Shelf Life of
Canned Vegetables

How Long Do Canned Vegetables Last?

How Long Do Canned Vegetables Last?

Shelf Life of Canned Vegetables

How long do canned vegetables last? The shelf life of canned vegetables depends on a variety of factors, such as the best before date, the preparation method and how the canned vegetables are stored. Vegetables straight from the garden are always tasty & fresh, but not always practical and available like canned vegetables. Because of the high heat process used to can vegetables and the added salt, canned vegetables have an extended shelf life.

So, how long do canned vegetables last? When properly stored, the shelf life of canned vegetables past their best before date is approximately …

(Unopened) Pantry
Past Printed Date
Canned Vegetables last for 1-2 Years
Can Corn lasts for 1-2 Years
Canned Soup lasts for 1-2 Years
(Opened) Refrigerator
Canned Vegetables last for 7-10 Days
Can Corn lasts for 7-10 Days
Canned Soup lasts for 7 Days

But remember, canned vegetables, like a lot of other vegetables, usually have a best before date and not an expiration date. Because of this distinction, you may safely use canned vegetables to compliment your favorite meals even after the best before date has lapsed.

How to tell if canned vegetables are bad, rotten or spoiled?

Practicing proper hygiene and food safety discipline will help prevent food borne illness. Sight is usually the best way to tell if your canned vegetables have gone bad.

If the top of the can is rounded and dome shaped instead of flat across, the vegetables have most likely gone bad.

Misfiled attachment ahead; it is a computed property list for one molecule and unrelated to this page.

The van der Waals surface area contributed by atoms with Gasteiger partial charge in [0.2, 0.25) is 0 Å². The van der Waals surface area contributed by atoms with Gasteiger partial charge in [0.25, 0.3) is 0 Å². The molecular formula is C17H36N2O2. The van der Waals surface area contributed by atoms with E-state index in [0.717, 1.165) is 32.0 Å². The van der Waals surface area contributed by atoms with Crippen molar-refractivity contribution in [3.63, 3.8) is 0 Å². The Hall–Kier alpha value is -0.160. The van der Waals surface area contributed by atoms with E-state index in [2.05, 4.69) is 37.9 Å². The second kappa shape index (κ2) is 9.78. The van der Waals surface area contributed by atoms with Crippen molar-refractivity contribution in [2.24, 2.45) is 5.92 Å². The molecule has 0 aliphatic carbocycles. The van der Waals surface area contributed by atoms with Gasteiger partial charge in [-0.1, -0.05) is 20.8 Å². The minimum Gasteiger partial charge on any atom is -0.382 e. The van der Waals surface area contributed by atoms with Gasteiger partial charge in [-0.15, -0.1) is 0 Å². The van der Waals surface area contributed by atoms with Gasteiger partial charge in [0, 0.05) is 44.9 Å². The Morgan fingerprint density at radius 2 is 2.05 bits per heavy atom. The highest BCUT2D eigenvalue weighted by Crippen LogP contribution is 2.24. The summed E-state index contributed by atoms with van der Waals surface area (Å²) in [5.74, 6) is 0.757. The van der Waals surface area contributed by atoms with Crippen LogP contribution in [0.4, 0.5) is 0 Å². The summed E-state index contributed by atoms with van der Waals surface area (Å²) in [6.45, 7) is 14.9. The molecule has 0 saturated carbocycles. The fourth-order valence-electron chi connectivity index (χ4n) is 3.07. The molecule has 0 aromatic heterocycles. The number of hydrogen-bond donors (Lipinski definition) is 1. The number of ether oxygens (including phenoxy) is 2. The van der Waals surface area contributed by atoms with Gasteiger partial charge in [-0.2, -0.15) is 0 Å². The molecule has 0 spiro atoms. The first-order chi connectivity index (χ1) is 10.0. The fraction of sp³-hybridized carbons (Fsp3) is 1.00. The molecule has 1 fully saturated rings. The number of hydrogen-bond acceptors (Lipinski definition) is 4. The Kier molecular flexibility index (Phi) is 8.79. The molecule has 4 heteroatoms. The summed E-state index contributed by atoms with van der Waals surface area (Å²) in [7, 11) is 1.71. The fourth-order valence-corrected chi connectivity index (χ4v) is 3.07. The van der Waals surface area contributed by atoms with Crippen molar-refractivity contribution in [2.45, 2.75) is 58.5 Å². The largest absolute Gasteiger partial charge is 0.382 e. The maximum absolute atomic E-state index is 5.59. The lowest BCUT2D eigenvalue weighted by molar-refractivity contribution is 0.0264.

Also be cautious with dented cans. If you open the can and anything is brown or black, then do not eat the vegetables.

There are, of course, certain health risks associated with spoiled canned vegetables, so always remember to practice food safety and enjoy your canned vegetables prior to the eat by date.

How to store canned vegetables to extend their shelf life?

Proper food storage is the key to extending the expiration date of food.
You can help canned vegetables stay fresh longer by storing them in the pantry before opening where the temperature is always less than 75 degrees Fahrenheit.

Once opened, be sure to store any leftover canned vegetables in an alternate container before placing them in the refrigerator. Do not store them in opened cans.

Some benefits of proper food storage include eating healthier, cutting food costs and helping the environment by avoiding waste.

Any Interesting Facts about Canned Vegetables?

  • Because of the long cooking at high temperatures that are needed to can vegetables, the vegetables contain less nutritional value than they had before canning.
  • The exception to the above statement is beans. Dried beans must be cooked for a long time anyways, so prepared dried beans and canned beans have about the same nutritional value (although beans are not really vegetables, but most people think they are).
  • To find out how and how long to cook canned corn, see our page on how long to boil corn.

  • How long are canned vegetables good for when prepared in a dish?

    How long do canned vegetables last? That depends. How long does pasta last? In general, the vegetables will last as long as the quickest expiring ingredient in the prepared dish. To find out how long those other ingredients are good for, please visit the Dairy, Drinks, Fruits, Grains, Proteins, Vegetables and Other sections of Eat By Date or search below!

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    What are our shelf life resources?

    Our content incorporates research from multiple resources, including the United States Department of Agriculture and the United States Food & Drug Administration. In addition, we scoured the web for informative articles and reports related to food safety, food storage and the shelf life of canned vegetables.

    *An important note about expiration dates …

    Although the canned vegetable shelf life information on >Eat By Date is generally reliable, please remember that individual cases will vary and that our advice should only be taken an opinion and not a replacement for your health care professional. Please eat responsibly!